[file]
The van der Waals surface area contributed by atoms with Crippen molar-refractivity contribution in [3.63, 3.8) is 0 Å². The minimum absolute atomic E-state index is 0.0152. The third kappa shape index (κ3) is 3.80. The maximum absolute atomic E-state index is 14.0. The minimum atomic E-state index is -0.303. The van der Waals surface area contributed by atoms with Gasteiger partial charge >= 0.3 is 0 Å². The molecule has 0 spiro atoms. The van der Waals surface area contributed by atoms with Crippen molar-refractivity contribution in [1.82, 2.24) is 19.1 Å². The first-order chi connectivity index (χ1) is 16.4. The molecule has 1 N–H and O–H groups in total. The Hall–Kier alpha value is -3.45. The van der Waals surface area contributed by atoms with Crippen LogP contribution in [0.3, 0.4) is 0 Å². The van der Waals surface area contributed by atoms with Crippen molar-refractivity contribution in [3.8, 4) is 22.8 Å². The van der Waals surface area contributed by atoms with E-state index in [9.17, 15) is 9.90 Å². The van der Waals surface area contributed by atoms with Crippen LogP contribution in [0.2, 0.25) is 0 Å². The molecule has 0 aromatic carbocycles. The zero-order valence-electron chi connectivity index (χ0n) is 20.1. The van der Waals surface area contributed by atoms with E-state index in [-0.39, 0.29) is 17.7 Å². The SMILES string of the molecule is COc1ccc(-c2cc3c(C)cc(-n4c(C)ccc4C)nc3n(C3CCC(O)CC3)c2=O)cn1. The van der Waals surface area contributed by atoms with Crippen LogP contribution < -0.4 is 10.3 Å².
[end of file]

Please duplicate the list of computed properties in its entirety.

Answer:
The van der Waals surface area contributed by atoms with Crippen molar-refractivity contribution in [3.63, 3.8) is 0 Å². The minimum absolute atomic E-state index is 0.0152. The third kappa shape index (κ3) is 3.80. The maximum absolute atomic E-state index is 14.0. The minimum atomic E-state index is -0.303. The van der Waals surface area contributed by atoms with Gasteiger partial charge >= 0.3 is 0 Å². The molecule has 0 spiro atoms. The van der Waals surface area contributed by atoms with Crippen molar-refractivity contribution in [1.82, 2.24) is 19.1 Å². The first-order chi connectivity index (χ1) is 16.4. The molecule has 1 N–H and O–H groups in total. The Hall–Kier alpha value is -3.45. The van der Waals surface area contributed by atoms with Crippen LogP contribution in [0.3, 0.4) is 0 Å². The van der Waals surface area contributed by atoms with Crippen molar-refractivity contribution in [3.8, 4) is 22.8 Å². The van der Waals surface area contributed by atoms with E-state index in [9.17, 15) is 9.90 Å². The van der Waals surface area contributed by atoms with Crippen LogP contribution in [0.2, 0.25) is 0 Å². The molecule has 0 aromatic carbocycles. The zero-order valence-electron chi connectivity index (χ0n) is 20.1. The van der Waals surface area contributed by atoms with E-state index in [-0.39, 0.29) is 17.7 Å². The SMILES string of the molecule is COc1ccc(-c2cc3c(C)cc(-n4c(C)ccc4C)nc3n(C3CCC(O)CC3)c2=O)cn1. The van der Waals surface area contributed by atoms with Crippen LogP contribution < -0.4 is 10.3 Å².